New method allows researchers to quickly monitor stress levels of snow leopards in the wild



The newly developed method allows researchers to quickly and accurately measure stress hormones in snow leopards without the need for bulky equipment or specialized knowledge. It uses widely available equipment that can be transported to the field, allowing extraction of hormones from fecal samples and analysis on site.

This differs from existing approaches to hormone surveillance in wild animals, where fecal samples must be taken in laboratories for extraction and analysis of hormones. These approaches are particularly restrictive in remote regions, such as the Himalayas.

“Because conventional methods of hormone monitoring require frozen and refrigerated chemical reagents and laboratory equipment, it is almost impossible to use them on site. Explained Dr. Kodzue Kinoshita of Kyoto University and author of the study.

The new method developed by Dr Kinoshita extracts hormones from snow leopard droppings by hand-shaking a container containing the sample mixed with ethanol. A process called immunochromatography, used in pregnancy tests, detects hormone levels using test strips, and a smartphone app then analyzes them.

The accuracy of the new method was tested on fecal samples from captive snow leopards at Kohu Yuki Zoo, Asahiyama Zoo in Asahikawa City, and Nagoya Higashiyama Zoo and Botanical Gardens in Japan. Comparisons with conventional methods revealed that concentrations of similar hormones were extracted and that changes in these concentrations were also detected with precision.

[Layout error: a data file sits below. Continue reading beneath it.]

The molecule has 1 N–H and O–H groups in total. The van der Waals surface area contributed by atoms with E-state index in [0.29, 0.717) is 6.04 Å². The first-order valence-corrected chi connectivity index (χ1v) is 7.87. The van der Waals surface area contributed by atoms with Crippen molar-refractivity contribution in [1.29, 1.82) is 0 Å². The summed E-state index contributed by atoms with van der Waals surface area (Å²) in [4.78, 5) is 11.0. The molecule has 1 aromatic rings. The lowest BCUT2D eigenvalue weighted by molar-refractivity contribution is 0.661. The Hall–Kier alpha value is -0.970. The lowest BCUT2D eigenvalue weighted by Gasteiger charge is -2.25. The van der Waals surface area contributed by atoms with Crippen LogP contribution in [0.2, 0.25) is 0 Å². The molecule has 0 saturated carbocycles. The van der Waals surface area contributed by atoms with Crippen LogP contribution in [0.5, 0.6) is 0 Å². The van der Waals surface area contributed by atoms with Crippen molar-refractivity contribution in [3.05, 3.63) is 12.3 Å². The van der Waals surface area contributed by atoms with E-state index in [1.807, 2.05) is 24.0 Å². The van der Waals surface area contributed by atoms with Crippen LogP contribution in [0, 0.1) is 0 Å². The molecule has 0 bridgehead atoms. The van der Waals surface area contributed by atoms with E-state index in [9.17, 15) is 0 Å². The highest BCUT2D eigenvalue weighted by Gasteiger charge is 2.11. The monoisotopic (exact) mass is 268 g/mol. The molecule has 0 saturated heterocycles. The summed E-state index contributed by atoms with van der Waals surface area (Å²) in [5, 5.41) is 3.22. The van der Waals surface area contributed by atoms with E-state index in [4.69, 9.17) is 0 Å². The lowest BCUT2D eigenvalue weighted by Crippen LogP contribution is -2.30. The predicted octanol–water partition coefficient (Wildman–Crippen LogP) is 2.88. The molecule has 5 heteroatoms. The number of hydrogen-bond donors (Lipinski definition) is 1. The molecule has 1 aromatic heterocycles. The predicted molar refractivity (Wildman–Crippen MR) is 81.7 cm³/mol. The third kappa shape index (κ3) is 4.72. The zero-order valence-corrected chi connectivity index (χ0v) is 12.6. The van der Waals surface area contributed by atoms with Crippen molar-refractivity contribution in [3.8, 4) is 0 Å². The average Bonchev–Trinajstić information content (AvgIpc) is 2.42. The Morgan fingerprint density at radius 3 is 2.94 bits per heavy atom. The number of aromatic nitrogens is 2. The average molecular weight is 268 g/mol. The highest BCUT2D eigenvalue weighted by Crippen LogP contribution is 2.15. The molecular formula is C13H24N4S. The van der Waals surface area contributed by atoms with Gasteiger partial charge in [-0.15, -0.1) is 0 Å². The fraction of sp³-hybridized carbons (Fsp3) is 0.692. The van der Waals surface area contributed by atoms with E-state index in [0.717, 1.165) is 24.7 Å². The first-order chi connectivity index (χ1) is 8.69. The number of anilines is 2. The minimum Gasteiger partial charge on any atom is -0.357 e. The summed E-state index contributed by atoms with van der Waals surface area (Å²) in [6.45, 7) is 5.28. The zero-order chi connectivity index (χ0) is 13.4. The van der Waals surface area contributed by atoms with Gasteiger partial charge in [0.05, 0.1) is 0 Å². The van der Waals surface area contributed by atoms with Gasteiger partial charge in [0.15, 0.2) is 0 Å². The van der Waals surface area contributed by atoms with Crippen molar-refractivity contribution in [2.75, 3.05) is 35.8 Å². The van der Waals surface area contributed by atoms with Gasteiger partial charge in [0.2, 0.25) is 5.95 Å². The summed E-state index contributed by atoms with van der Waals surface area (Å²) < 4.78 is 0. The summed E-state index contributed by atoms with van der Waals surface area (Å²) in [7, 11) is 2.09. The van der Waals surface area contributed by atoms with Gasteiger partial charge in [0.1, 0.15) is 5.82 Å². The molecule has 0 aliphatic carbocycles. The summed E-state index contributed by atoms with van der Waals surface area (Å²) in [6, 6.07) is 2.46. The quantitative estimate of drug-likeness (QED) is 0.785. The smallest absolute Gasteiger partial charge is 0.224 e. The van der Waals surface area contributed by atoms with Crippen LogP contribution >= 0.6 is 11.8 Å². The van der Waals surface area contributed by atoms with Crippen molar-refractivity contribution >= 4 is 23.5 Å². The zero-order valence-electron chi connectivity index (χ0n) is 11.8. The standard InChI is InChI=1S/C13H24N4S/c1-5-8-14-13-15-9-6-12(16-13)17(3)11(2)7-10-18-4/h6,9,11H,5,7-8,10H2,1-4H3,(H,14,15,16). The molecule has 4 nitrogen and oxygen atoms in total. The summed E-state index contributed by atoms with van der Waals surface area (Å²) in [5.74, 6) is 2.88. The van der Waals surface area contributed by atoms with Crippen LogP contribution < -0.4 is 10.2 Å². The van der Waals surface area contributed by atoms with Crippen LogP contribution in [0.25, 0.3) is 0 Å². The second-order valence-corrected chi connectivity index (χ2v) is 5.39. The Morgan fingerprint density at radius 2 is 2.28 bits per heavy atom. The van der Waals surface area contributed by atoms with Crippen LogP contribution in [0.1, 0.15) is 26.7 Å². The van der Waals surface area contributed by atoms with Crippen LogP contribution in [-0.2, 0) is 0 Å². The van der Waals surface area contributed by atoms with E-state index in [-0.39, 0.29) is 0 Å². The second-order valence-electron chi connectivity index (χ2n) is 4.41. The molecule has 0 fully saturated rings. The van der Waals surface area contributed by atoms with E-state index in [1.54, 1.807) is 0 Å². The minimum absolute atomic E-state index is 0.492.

Stress in animals can be associated with reduced reproductive function, so it is important for conservation to find out what in the environment is stressing the animals.

“Simple methods like this will allow researchers, rangers and zookeepers to quickly and easily assess the stress state of snow leopards.” Dr Kinoshita said. “Obtaining this information will be useful for animal welfare management and conservation planning.”

Dr Kinoshita added that the new technique could also be applied to captive snow leopards and other animals. “The hormone analyzed in this method is generally not species specific, so this method can be used to assess a variety of species, including domestic, experimental, zoo, and wild animals.”

Snow leopards are listed as “vulnerable” on the IUCN Red List and are threatened by poaching, reprisals for livestock attacks and climate change. It is feared that these continued pressures may increase stress in snow leopards, further contributing to the population decline.

Snow leopards are also notoriously difficult to study, the mountainous regions of Central Asia that they inhabit make it difficult to find big cats and limit researchers’ access to laboratories.

The new method developed by Dr. Kinoshita in this study involves adding ethanol to the collected droppings of snow leopards and then shaking the container with two zirconia beads in hand for two minutes to extract the hormones. The extract is then deposited on the immunochromatography test strip which turns red following an antigen-antibody reaction, indicating the presence of adrenal cortex stress hormones. A smartphone application is used to measure the concentration of hormones from the intensity of the color.

While this new method can be applied to other species, Dr Kinoshita warns that it will need to be tested for each species to ensure that the stress hormones detected in the faeces accurately reflect the stress in the animal, because these levels will vary from species to species.

“In a next step, I would like to apply this method to various other animals and make it more reliable.” Dr Kinoshita said. “I would also like to apply it not only to wild animals, but also to zoo animals and domestic animals to clarify the stress of these animals and improve their living environment.”


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